Geographic Information Systems (GIS) Day is observed annually on November 18. According to gisday.com, the day provides an international forum for users of GIS technology to demonstrate real-world applications that are making a difference in our societies.
The first formal GIS Day took place in 1999, inspired by environmental activist and former US presidential candidate Ralph Nader. He considered GIS Day a good initiative for people to learn about geography and the uses of GIS. He wanted GIS Day to be a grassroots effort and open to everyone to participate.
What is GIS and how is it useful?
It is a special kind of information system applied to geographical data. According to National Geographic, “A geographic information system is a computer system for capturing, storing, checking, and displaying data related to positions on Earth’s surface. GIS can show many different kinds of data on one map. This enables people to more easily see, analyze, and understand patterns and relationships.”
According to GIS Lounge, an information portal operated by US-based GIS analyst Caitlin Dempsey Morais, the uses of the technology are many and varied. These include:
- Management of resources
- Investigations of the earth’s surface that is scientific in nature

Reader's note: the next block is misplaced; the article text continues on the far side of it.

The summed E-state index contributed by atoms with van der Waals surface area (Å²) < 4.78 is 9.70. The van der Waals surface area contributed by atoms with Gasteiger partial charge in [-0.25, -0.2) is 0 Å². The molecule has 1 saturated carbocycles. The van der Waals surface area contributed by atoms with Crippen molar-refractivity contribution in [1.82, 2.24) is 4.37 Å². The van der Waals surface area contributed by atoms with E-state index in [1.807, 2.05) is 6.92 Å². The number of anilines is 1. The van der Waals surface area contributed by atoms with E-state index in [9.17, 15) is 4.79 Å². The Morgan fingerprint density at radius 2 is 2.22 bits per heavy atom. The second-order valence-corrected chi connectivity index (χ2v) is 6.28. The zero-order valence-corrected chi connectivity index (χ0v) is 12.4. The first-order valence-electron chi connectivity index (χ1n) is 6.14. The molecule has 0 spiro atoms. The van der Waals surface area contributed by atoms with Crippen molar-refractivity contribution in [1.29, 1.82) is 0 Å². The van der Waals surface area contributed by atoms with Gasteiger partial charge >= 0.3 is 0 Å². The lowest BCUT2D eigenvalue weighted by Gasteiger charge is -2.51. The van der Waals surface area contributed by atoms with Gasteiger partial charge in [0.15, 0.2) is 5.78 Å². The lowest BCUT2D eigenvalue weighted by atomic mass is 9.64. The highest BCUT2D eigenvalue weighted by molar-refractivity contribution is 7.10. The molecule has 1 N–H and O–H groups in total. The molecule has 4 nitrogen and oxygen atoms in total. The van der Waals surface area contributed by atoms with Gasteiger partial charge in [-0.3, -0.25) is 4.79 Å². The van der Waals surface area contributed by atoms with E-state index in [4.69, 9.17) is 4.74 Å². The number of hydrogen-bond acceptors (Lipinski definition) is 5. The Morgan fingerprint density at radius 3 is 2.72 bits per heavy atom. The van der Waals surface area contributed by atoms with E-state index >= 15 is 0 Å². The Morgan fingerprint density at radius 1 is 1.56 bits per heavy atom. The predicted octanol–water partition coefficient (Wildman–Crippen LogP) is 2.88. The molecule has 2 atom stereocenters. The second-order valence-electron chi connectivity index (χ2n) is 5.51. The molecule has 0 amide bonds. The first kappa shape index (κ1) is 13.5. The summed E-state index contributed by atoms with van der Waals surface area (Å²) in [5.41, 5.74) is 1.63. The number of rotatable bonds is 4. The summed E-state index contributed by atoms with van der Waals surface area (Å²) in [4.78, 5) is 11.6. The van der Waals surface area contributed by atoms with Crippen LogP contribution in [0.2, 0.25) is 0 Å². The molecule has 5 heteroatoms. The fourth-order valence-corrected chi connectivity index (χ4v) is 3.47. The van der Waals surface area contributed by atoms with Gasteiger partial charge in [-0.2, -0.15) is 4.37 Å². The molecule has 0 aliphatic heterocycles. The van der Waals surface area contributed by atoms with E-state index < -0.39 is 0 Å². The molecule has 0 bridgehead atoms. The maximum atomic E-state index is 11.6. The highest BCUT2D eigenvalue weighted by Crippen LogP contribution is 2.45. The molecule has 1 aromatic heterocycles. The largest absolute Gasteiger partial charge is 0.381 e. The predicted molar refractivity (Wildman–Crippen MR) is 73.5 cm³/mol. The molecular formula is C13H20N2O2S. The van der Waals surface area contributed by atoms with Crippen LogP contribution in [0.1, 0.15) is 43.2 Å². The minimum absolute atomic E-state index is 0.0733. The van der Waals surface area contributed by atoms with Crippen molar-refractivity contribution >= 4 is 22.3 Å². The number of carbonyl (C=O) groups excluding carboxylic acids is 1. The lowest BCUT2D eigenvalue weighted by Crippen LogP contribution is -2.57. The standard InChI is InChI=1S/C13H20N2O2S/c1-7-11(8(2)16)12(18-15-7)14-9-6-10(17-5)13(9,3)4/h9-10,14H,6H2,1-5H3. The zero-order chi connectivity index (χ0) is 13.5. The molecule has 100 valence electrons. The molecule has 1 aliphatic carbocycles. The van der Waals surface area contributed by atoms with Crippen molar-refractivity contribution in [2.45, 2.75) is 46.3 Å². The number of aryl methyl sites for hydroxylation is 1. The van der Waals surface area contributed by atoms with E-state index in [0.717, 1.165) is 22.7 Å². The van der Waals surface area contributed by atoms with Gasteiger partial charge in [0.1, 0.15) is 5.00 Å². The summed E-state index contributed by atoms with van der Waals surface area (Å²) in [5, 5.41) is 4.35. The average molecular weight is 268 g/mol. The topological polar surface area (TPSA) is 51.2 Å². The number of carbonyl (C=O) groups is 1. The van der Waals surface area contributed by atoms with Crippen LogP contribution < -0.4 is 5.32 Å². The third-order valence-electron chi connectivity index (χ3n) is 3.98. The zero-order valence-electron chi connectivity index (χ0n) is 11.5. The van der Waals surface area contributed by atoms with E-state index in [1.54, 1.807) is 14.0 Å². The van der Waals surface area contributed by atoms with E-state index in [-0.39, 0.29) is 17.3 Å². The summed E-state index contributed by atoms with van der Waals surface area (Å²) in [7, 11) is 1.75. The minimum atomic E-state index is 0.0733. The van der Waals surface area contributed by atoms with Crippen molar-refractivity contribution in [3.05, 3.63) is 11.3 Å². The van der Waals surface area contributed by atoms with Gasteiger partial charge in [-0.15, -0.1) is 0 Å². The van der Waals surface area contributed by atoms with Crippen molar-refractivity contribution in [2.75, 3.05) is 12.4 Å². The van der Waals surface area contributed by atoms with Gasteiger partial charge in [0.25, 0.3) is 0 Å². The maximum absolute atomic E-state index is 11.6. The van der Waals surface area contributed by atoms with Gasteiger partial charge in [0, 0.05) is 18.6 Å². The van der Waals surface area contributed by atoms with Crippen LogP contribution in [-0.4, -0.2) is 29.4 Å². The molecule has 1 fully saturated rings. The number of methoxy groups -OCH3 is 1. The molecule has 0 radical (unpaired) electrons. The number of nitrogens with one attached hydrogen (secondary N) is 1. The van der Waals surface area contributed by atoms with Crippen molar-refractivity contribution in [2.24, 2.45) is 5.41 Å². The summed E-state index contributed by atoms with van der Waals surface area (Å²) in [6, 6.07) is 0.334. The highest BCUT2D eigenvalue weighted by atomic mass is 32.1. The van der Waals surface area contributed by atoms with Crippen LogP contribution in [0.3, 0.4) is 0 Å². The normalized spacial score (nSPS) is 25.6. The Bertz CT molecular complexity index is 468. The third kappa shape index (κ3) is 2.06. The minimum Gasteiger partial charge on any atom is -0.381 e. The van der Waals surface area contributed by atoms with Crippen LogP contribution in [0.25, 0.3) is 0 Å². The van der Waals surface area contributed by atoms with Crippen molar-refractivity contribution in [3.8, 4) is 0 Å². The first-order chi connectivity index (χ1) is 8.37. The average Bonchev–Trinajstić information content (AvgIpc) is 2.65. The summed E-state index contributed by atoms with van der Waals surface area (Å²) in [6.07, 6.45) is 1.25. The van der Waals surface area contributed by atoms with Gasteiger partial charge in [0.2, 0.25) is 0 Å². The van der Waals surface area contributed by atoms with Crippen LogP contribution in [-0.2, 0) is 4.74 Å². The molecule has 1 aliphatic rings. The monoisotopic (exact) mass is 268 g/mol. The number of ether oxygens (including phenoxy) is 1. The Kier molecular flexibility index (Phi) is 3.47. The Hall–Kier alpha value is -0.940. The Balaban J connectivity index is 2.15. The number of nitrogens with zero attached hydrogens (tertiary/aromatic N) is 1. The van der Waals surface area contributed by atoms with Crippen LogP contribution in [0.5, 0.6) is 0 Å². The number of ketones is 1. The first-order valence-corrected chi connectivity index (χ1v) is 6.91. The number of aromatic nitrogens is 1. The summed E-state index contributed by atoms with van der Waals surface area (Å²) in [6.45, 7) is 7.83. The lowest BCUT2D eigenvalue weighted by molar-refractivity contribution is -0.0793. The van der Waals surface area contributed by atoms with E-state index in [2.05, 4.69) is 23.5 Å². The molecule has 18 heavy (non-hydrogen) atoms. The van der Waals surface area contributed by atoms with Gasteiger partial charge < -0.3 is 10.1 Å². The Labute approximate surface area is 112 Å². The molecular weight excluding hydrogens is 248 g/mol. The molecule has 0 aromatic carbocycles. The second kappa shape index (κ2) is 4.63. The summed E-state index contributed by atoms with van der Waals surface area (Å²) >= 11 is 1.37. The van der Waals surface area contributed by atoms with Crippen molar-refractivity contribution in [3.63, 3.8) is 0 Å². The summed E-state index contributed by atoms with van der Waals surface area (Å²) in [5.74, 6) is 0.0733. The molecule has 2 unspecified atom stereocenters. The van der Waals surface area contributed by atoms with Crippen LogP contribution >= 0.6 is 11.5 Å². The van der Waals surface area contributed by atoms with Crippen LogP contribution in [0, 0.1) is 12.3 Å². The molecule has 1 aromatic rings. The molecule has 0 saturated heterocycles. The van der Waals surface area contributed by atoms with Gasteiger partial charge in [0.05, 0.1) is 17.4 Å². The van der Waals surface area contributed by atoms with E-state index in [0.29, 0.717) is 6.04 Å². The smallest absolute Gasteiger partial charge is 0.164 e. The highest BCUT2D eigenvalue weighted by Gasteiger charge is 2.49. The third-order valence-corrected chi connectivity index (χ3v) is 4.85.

- Archeological uses
- Planning of locations and management of assets
- Urban and regional planning
- Criminology matters
- Impact assessments of the environment
- The assessment and eventual development of infrastructure
- Studies of the demographics of an area plus its population
- Analysis with regards to engineering
GIS is useful for:
- Businesses – helping them determine where to establish a new market location.
- Biologists – to track animal migration patterns.
- City officials – to help plan their response to natural disasters such as an earthquake or hurricane. GIS maps can show these officials what neighborhoods are most in danger, where to locate shelters, and what routes people should take to reach safety.
- Scientists – to compare population growth to resources such as drinking water, or to try to determine a region’s future needs for public services like parking, roads, and electricity. (National Geographic)